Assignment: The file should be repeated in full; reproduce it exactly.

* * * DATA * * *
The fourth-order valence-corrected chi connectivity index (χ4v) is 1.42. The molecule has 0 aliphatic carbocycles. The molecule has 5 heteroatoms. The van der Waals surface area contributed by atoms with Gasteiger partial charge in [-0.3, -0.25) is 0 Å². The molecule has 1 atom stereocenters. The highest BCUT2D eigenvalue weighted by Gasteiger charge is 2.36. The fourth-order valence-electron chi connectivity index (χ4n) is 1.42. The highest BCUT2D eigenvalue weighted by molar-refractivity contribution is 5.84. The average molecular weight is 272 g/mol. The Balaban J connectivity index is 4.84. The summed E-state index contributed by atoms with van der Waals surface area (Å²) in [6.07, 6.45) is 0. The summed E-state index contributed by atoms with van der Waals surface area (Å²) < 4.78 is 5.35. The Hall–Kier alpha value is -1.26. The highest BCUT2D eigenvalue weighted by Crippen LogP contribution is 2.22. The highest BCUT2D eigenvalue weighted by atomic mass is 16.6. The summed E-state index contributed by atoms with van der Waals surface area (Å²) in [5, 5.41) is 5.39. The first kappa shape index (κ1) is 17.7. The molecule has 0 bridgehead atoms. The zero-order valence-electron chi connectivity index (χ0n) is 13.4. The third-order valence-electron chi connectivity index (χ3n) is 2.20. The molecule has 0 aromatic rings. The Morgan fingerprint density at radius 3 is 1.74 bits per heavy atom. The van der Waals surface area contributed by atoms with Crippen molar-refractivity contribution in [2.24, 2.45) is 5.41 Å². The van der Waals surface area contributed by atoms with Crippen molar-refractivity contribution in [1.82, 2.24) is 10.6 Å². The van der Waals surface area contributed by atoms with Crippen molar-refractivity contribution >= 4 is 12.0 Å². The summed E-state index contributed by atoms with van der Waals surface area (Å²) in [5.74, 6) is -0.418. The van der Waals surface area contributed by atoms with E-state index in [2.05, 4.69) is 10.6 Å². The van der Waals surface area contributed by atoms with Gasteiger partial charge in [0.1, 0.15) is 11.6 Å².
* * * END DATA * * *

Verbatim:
The fourth-order valence-corrected chi connectivity index (χ4v) is 1.42. The molecule has 0 aliphatic carbocycles. The molecule has 5 heteroatoms. The van der Waals surface area contributed by atoms with Gasteiger partial charge in [-0.3, -0.25) is 0 Å². The molecule has 1 atom stereocenters. The highest BCUT2D eigenvalue weighted by Gasteiger charge is 2.36. The fourth-order valence-electron chi connectivity index (χ4n) is 1.42. The highest BCUT2D eigenvalue weighted by molar-refractivity contribution is 5.84. The average molecular weight is 272 g/mol. The Balaban J connectivity index is 4.84. The summed E-state index contributed by atoms with van der Waals surface area (Å²) in [6.07, 6.45) is 0. The summed E-state index contributed by atoms with van der Waals surface area (Å²) < 4.78 is 5.35. The Hall–Kier alpha value is -1.26. The highest BCUT2D eigenvalue weighted by Crippen LogP contribution is 2.22. The highest BCUT2D eigenvalue weighted by atomic mass is 16.6. The summed E-state index contributed by atoms with van der Waals surface area (Å²) in [5, 5.41) is 5.39. The first kappa shape index (κ1) is 17.7. The molecule has 0 bridgehead atoms. The zero-order valence-electron chi connectivity index (χ0n) is 13.4. The third-order valence-electron chi connectivity index (χ3n) is 2.20. The molecule has 0 aromatic rings. The Morgan fingerprint density at radius 3 is 1.74 bits per heavy atom. The van der Waals surface area contributed by atoms with Crippen molar-refractivity contribution in [2.24, 2.45) is 5.41 Å². The van der Waals surface area contributed by atoms with Crippen molar-refractivity contribution in [1.82, 2.24) is 10.6 Å². The van der Waals surface area contributed by atoms with Crippen molar-refractivity contribution >= 4 is 12.0 Å². The summed E-state index contributed by atoms with van der Waals surface area (Å²) in [5.74, 6) is -0.418. The van der Waals surface area contributed by atoms with E-state index in [2.05, 4.69) is 10.6 Å². The van der Waals surface area contributed by atoms with Gasteiger partial charge in [0.1, 0.15) is 11.6 Å².